Singaporeans cheer hawker culture's entry into Unesco's heritage list

The hawker culture inscription is Singapore's first on the list. ST PHOTO: CHONG JUN LIANG

SINGAPORE - Getting Singapore's hawker culture on the Unesco cultural heritage list was a national feat, and was overdue and well-deserved, said Singaporeans The Straits Times spoke to on Thursday (Dec 17), a day after the nomination was accepted by the world body's intergovernmental committee.

Singaporeans spoke of hawker centres' unique atmosphere and food diversity, which many have spent their daily lives enjoying.

"I have spent almost every day in my last 10 years eating at hawker centres," said Ms Kelly Ng, who is in her 50s.

The former IT worker recites off the top of her head the stalls she loves at Ghim Moh food centre - the chicken rice stall in the corner, the fried chicken in the first row - and said all her years of eating at hawker centres have given her an "exquisite palate".

Her claim is not unusual in Singapore, which prides itself on its reputation as a foodie nation.

The hawker culture inscription is Singapore's first on the list.

Mr Jeffrey Chua, a 60-year-old Grab driver, said food at hawker centres tastes better than what is served at other food and beverage outlets.

"Hawkers cook it themselves and prepare the ingredients themselves, unlike (what is) cooked at central kitchens and distributed everywhere," he said.

Ms Kidd Teo, 44, said hawker centres' uniqueness lies in the ambience, with no fine dining restrictions. "You can sweat, order a beer and the people here are easy-going," she said.

During a walk to thank hawkers at Ghim Moh food centre on Thursday, Minister for Sustainability and the Environment Grace Fu emphasised that the cultural milestone has relevance to all Singaporeans, whatever their profession.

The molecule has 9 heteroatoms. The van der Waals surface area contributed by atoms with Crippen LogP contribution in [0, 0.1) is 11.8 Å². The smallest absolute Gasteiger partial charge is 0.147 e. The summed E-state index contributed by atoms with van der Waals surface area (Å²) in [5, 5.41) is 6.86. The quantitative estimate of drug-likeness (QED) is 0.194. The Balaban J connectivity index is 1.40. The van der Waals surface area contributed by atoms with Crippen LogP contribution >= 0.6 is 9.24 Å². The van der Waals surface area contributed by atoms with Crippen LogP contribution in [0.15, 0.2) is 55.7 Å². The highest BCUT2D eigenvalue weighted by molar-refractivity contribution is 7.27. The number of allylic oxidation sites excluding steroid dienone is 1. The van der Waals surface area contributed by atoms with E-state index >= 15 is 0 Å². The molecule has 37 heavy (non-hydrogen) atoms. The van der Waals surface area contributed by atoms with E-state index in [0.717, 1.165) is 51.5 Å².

She said it gives "a very young country... something to anchor our national identity with".

"(Hawker centres) didn't close throughout the pandemic and provided very essential food, nourishment and also a bit of a social anchoring for Singaporeans," she said.

"I think this inscription is a call for all Singaporeans to step forward, to help us promote, sustain this culture.

"They can do so by recommending good food to one another (and) to their friends abroad. They can also help us keep the place clean after they have used the place because we do want this place to be one we are proud of."

Minister for Culture, Community and Youth Edwin Tong, who delivered short remarks in a pre-recorded video to the international community on Wednesday night after Singapore achieved the recognition, said hawker culture should never be taken for granted.

"Hawker culture is so much more than just about the food. It tells us a bit about the history, the heritage of the food and where it comes from. It's also a gathering point for people from all walks of life," he said.

"I think that is something we should cherish. It's a very beautiful symbol of what we are as a country."

Mr Ronak Robert, 24, agrees. The civil servant said he is confident Singaporeans would still brave the heat and rain for hawker food even as more buildings become air-conditioned.

"More than an external overseas body recognising our hawkers, I hope us Singaporeans can have a renewed sense of appreciation for the craft of our hawkers," he said.

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